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Democrat Photo by Jeanne Sager

SULLIVAN WEST’S MAURA Mullally writhes in pain as she convincingly plays a victim of a drunk driving accident after the prom. The reenactment of a head-on collision was presented to teens from several schools in hopes that they would think before they drink.

A Vivid Warning

By Jeanne Sager
JEFFERSONVILLE — May 16, 2003 – Kids in Jeffersonville learned Wednesday that drugs, drinking and driving make for a deadly cocktail.
The students from Sullivan West/Jeff-Youngsville and Narrowsburg, Roscoe and the Youngsville Alternative School weren’t sure what to expect when they gathered in the student parking lot at the Jeff campus that morning.
There were two cars in front of them parked face to face with tarps spread out over each vehicle and on the ground.
Crime scene tape had been put up to block off a large expanse of ground and provide an entranceway into the lot.
It wasn’t until local business owner Sue Bodenstein told them they were going to play witness to a head-on collision that things started to click.
With the prom just a few days away, members of the JYCCKL Fire Prevention Committee (folks from the nearby Jeffersonville, Youngsville, Callicoon Center and Kenoza Lake fire departments) were trying to scare local kids straight.
The program hasn’t been done in about five years, but it was time, said Scott McGowan, committee president.
“If we save one life because of this, that’s what’s important to us,” McGowan said. “We need to get our point across that alcohol is dangerous.”
So they turned on the loudspeakers, playing out the tale of a father and son driving home from grandma’s house, who would end up in the path of four drunk teens on their way home from the prom.
The tarps were removed to reveal a small boy, played by Patrick Murphy of Jeffersonville, laid out on the sandy surface. He had apparently been thrown from the car driven by his stricken father (played by local State Trooper Bill Moloney).
On the other side were four Sullivan West students – all covered in blood. Curt Corigliano, playing the drunken driver who drove across the double yellow line into oncoming traffic in the fog, was the only student able to climb from the car of his own accord.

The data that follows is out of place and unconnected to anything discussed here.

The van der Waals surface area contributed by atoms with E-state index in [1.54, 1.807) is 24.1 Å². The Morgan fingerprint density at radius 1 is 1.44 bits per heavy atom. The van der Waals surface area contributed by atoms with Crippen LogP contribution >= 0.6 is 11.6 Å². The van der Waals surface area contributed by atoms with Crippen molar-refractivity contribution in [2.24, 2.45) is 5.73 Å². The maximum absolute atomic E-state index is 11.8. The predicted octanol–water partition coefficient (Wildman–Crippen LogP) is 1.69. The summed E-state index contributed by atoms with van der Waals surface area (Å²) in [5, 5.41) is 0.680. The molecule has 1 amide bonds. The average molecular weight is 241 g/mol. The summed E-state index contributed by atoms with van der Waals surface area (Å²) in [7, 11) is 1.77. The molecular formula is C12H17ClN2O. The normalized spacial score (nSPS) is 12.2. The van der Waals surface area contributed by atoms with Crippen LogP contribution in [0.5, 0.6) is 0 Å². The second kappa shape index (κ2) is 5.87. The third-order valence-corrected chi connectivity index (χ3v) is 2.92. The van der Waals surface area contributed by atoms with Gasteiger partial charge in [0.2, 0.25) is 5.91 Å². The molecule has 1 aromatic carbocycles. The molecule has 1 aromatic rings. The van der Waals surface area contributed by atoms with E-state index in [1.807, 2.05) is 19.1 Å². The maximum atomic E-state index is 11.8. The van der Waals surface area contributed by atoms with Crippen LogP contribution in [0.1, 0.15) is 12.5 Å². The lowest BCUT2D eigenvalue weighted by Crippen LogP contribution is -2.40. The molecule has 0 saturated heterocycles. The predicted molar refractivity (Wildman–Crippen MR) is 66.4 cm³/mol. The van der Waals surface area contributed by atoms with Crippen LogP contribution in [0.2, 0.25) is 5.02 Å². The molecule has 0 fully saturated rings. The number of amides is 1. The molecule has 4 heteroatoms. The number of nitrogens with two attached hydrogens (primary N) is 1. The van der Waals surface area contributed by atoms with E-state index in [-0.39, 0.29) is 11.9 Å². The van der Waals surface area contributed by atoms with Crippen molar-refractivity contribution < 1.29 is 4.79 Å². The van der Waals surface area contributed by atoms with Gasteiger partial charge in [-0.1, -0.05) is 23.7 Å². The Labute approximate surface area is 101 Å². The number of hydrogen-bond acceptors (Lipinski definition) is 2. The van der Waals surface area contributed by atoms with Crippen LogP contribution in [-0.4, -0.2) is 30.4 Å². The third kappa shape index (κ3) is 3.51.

His girlfriend, Jessica Lederman, was laid out across the hood, her pink prom dress drenched with blood, her eyes closed, her body lifeless.
Their friends Maura Mullally and Rob Orr remained pinned in the backseat of the blue Chrysler New Yorker screaming for help, screaming for their friend Jess to answer their calls.
The scene was quickly flooded with emergency workers – NYS Troopers Troy Parucki and Pete Bizjak slammed their cruiser into park and rushed to help Moloney try to bring his boy back to life.
Jeffersonville firefighters followed, with the Jeffersonville Volunteer First Aid Squad hot on their heels.
Corigliano was put through his paces by Bizjak, and after stumbling through three different tests for drinking, was taken away in handcuffs.
The firefighters cut the roof off the New Yorker to extricate Mullally and Orr, whose own bodies were covered in blood and legs were paralyzed.
And last, and possibly having the most effect to onlookers, Lederman’s body was lifted from the hood of the car and covered with a blue dropcloth to await the arrival of Stewart-Murphy Funeral Home co-owner Matt Murphy in his hearse.
The girl was then enclosed in a body bag and taken away.
“It’s not something I’d like to see again,” said senior Mike Compton, who will be going to this year’s prom.
“It’s a harsh taste of reality,” added classmate and teammate Everett Saul.
But that wasn’t all the students were there to see. Bodenstein returned to the forefront of the action to tell her story – the story of an accident in June 1976 when she and her first husband climbed into the car of some friends – friends she didn’t know had been drinking for several hours.
The driver took off down Main Street Jeffersonville doing at least 70 miles per hour, Bodenstein told the crowd.
When he rounded the sharp curve on Route 52 in Kohlertown, he didn’t make it. The station wagon she was in went headfirst into a tree, and Bodenstein went flying, her head smashing into the front post which holds up the roof of the car.
Her head was broken open so hospital workers could see inside to the back of her eyeballs, her pelvis was broken in several places and her face would need plastic surgery.
She was unrecognizable, Bodenstein told the students, and she’s still in pain today from the effects of the accident.
Bodenstein looks good today – she even fooled doctors by having two children after being told that wasn’t to be.
But this is the first time she’s had the courage to talk about her accident – if only to prevent it from happening to someone else.
“If what I’m doing can save one person from being stupid, then it’s worth it,” she said.

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